Author: Ushanka

This is the equation for a normal distribution curve, one of the more important functions in probability and statistics:

It is the very recognizable bell-curve shape.

In the equation above, μ is the expected value of the distribution. It also corresponds to the point where the function has the greatest y-value. σ is the value of one standard deviation. Ask...ask your stats instructor. When μ=0 and σ=1, we get what is called the standard normal distribution curve:

The area under this standard normal distribution curve is equal to exactly 1. I am going to show you how to integrate this, because I think it is the coolest integral I have ever seen.

Our limits of integration are plus and minus infinity. We'll say the area under the SNDC is A.

Oh, geez, that is a mean ol' integral. That would be a real pain to solve. Sure, I guess Wolfram Alpha can do it, but that is stupid and lame and stupidly lame. We're going to do this the cool person's way. You do want to be a cool person, right? Right. Now, let's note something obvious: the SNDC in the x-y plane will have the same area A as the SNDC in the x-z plane, but the SNDC will have the equations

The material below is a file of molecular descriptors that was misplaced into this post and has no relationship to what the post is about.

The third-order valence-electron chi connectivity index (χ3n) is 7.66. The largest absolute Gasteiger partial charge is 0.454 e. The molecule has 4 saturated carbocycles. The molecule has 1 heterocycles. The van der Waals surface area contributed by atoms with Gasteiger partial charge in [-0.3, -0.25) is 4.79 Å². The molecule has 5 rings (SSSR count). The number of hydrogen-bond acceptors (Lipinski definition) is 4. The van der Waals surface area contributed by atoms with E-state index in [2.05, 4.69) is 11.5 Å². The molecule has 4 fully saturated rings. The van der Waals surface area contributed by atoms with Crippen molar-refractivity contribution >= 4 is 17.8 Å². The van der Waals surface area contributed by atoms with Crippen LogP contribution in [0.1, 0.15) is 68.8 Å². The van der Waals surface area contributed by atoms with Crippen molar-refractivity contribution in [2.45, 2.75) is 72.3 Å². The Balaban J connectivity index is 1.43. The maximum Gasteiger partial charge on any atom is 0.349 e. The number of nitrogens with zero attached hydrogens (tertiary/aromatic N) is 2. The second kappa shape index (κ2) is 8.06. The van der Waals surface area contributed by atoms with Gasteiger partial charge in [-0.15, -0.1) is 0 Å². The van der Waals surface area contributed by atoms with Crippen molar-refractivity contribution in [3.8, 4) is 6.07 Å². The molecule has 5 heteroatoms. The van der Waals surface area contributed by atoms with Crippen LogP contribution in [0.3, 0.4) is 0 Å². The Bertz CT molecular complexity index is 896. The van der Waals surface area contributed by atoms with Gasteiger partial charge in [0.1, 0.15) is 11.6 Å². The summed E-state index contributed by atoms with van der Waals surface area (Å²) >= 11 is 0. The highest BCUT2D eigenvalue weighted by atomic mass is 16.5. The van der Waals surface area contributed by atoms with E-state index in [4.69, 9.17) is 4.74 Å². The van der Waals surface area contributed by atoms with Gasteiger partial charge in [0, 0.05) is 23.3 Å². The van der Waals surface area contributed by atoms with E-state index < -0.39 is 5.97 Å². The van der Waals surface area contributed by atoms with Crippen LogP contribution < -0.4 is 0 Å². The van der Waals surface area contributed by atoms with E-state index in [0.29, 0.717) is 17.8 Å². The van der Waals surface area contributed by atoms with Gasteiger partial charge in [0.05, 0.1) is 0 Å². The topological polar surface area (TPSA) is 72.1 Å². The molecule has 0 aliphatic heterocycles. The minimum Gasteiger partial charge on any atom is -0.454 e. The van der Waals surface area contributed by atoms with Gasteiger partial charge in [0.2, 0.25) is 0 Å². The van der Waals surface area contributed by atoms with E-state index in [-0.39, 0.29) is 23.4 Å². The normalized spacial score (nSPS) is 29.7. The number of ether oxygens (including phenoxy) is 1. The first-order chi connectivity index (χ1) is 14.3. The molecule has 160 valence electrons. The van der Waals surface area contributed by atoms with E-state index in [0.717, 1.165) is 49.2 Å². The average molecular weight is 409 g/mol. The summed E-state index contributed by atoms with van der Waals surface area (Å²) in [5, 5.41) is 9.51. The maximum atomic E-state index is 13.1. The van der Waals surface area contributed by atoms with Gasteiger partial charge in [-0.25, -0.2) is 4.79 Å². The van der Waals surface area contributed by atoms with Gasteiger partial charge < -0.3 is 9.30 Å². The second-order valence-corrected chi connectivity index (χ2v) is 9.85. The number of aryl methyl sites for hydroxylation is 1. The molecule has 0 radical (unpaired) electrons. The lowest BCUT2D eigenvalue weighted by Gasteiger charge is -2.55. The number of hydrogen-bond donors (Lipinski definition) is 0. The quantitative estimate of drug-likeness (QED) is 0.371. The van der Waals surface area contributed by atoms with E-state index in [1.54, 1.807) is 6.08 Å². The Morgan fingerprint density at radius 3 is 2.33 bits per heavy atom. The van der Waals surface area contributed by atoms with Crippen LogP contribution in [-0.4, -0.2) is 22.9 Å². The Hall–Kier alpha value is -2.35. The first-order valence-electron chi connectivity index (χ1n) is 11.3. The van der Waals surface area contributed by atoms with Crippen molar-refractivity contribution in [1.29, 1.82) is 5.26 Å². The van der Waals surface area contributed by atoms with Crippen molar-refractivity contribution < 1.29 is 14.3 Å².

instead. Similarly, the SNDC in the x-z plane will have the same area A as the SNDC in the y-z plane, but it will have a different variable of integration.

Now, since we've got two integrals that both equal A, we can multiply them together to get a double integral that equals A^{2}.

This gives us a three-dimensional bell curve, a surface in space that looks like this:

(Apologies for the two missing latitude/longitude lines. I'm not exactly sure what happened to them, but I suspect they escaped my picture and fled to Venezuela.) We can observe from the visual representation of the surface that this is a thing which could be represented in polar coordinates. Here's a quick refresher of Important Polar Coordinate Facts.

I guess the second of those Important Facts is unnecessary for this integral, but it is good to know nonetheless. So, when we make the appropriate substitutions, we get:

Since there's no θ in the formula itself, that one is pretty easy to integrate.

Now this is a nice integral. We can use substitution and quickly get the following:

I assume you're good enough with the limits and the second part of the Fundamental Theorem of Calculus to follow my logic in this next step.

I assume you're good enough with arithmetic and spatial reasoning to follow my logic in this next step.

If you try this again with a (nonstandard) normal distribution curve, you will see that the area is still 1. Yep, try it and see!

Now that you've finished reading this post, what are you going do? You should go join the Forum.

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